Groups such as The World Can’t Wait! Drive Out the Bush Regime! are building just such protests. This group and others are calling for a day of mass protest on Oct. 5.  

There are millions who are deeply distressed over the direction in which the Bush regime is dragging the world. People are outraged over the way this regime is arrogantly seeking to bludgeon into submission people in the Middle East, and throughout the world, while trampling on the rights of the people in the U.S. Millions care about the future and recognize the many ways in which the regime is increasingly posing a dire threat to the very survival of humanity and the planet. There are people who are stirred with a profound restlessness by these feelings but are held back by the fear that they are alone. Many say that they wish something could be done to reverse this whole disastrous course, but nothing will make a difference. Others hope that somehow the Democrats will do something to change this but everyday it becomes clearer that they will not. 

The Santorum-Casey exchange was just one indication of what’s in store if we do not act on Oct. 5. It is more urgent than ever to drive out the Bush regime. See for more information. 

Kenneth J. Theisen 





Editors, Daily Planet: 

The members of Save Berkeley Housing Authority (Save BHA) offer our gratitude and thanks to the Berkeley Daily Planet for covering the issue of the troubled Berkeley Housing Authority (BHA). 

Through the years there has been no accountability placed on BHA director Steve Barton during the four years of failure while the BHA has been listed as a troubled agency, and it may be time to call for his resignation.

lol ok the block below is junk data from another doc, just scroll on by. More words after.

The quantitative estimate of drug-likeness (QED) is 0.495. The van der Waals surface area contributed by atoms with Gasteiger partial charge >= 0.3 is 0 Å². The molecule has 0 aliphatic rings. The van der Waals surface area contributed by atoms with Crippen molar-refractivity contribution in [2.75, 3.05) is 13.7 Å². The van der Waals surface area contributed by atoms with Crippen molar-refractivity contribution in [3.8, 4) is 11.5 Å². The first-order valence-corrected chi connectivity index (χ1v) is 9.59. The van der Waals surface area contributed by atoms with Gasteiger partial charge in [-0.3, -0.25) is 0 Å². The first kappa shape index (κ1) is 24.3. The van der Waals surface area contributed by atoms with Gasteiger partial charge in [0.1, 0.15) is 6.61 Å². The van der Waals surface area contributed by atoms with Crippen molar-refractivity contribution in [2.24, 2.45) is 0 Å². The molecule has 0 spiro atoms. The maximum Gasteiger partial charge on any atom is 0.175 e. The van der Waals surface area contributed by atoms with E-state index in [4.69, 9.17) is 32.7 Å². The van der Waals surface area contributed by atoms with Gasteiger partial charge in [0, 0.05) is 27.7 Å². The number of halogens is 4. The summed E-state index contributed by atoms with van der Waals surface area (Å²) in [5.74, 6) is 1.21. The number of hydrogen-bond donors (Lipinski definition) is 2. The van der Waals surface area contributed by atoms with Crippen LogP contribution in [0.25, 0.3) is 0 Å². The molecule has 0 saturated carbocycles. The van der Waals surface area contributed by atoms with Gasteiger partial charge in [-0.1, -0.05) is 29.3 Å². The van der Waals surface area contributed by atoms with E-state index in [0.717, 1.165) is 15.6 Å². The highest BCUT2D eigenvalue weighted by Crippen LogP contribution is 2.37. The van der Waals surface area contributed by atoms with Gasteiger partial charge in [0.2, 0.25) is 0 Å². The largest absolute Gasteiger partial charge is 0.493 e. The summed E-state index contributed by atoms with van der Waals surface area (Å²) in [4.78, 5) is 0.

It’s as though city officials have turned a blind eye to this disaster thats been taking place. We can do better! 

The disabled and elderly community in Berkeley have been getting the short end of the stick when it comes to budget funding policies of the City of Berkeley, and this has all been lurking under the radar screen of peoples awareness for some time. 

The budget cuts made to the camp for the disabled, compared to the millions being lavishly spent for budget policies regarding bicycles, has shed light on the priorities of Berkeley’s city officials. 

The resignation of BHA Director Steve Barton would go a long way to show that the City of Berkeley has become somewhat more responsible to housing it’s disabled and elderly community in the BHA’s housing assistance programs, and could make way for a new and better future to save the BHA. 

Community members will be appearing at the next 6 p.m. City Council meeting on Sept. 19, at the Old Berkeley City Hall, and the subject of Barton’s resignation will be on the minds of many. 

Lynda Carson